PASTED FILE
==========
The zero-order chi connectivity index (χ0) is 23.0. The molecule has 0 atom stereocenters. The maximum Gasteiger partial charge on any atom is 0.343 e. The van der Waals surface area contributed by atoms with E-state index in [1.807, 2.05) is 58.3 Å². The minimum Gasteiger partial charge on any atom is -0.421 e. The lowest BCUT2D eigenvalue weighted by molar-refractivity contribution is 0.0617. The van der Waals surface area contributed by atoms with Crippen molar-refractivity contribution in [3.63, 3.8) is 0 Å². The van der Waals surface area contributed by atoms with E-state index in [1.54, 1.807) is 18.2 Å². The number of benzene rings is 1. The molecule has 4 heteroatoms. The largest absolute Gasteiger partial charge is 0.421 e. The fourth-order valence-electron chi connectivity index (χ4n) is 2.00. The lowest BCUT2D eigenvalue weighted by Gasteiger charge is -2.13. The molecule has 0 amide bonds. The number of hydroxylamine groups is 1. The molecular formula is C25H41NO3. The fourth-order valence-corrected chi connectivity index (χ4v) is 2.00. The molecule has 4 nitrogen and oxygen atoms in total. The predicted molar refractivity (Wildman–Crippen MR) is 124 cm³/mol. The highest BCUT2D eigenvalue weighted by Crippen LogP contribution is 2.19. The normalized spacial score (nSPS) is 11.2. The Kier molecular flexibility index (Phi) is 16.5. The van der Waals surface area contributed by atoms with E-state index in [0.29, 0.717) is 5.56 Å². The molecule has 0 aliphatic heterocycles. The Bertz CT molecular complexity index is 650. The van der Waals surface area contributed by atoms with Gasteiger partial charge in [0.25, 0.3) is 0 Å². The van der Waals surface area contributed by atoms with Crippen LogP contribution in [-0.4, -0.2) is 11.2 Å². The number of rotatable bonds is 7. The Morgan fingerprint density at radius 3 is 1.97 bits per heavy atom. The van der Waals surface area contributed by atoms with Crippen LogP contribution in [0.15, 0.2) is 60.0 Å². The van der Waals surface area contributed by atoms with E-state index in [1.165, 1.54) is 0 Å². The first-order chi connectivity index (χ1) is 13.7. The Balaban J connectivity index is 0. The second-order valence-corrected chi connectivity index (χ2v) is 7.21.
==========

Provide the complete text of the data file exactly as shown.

The zero-order chi connectivity index (χ0) is 23.0. The molecule has 0 atom stereocenters. The maximum Gasteiger partial charge on any atom is 0.343 e. The van der Waals surface area contributed by atoms with E-state index in [1.807, 2.05) is 58.3 Å². The minimum Gasteiger partial charge on any atom is -0.421 e. The lowest BCUT2D eigenvalue weighted by molar-refractivity contribution is 0.0617. The van der Waals surface area contributed by atoms with Crippen molar-refractivity contribution in [3.63, 3.8) is 0 Å². The van der Waals surface area contributed by atoms with E-state index in [1.54, 1.807) is 18.2 Å². The number of benzene rings is 1. The molecule has 4 heteroatoms. The largest absolute Gasteiger partial charge is 0.421 e. The fourth-order valence-electron chi connectivity index (χ4n) is 2.00. The lowest BCUT2D eigenvalue weighted by Gasteiger charge is -2.13. The molecule has 0 amide bonds. The number of hydroxylamine groups is 1. The molecular formula is C25H41NO3. The fourth-order valence-corrected chi connectivity index (χ4v) is 2.00. The molecule has 4 nitrogen and oxygen atoms in total. The predicted molar refractivity (Wildman–Crippen MR) is 124 cm³/mol. The highest BCUT2D eigenvalue weighted by Crippen LogP contribution is 2.19. The normalized spacial score (nSPS) is 11.2. The Kier molecular flexibility index (Phi) is 16.5. The van der Waals surface area contributed by atoms with E-state index in [0.29, 0.717) is 5.56 Å². The molecule has 0 aliphatic heterocycles. The Bertz CT molecular complexity index is 650. The van der Waals surface area contributed by atoms with Gasteiger partial charge in [0.25, 0.3) is 0 Å². The van der Waals surface area contributed by atoms with Crippen LogP contribution in [-0.4, -0.2) is 11.2 Å². The number of rotatable bonds is 7. The Morgan fingerprint density at radius 3 is 1.97 bits per heavy atom. The van der Waals surface area contributed by atoms with Crippen LogP contribution in [0.15, 0.2) is 60.0 Å². The van der Waals surface area contributed by atoms with E-state index in [1.165, 1.54) is 0 Å². The first-order chi connectivity index (χ1) is 13.7. The Balaban J connectivity index is 0. The second-order valence-corrected chi connectivity index (χ2v) is 7.21.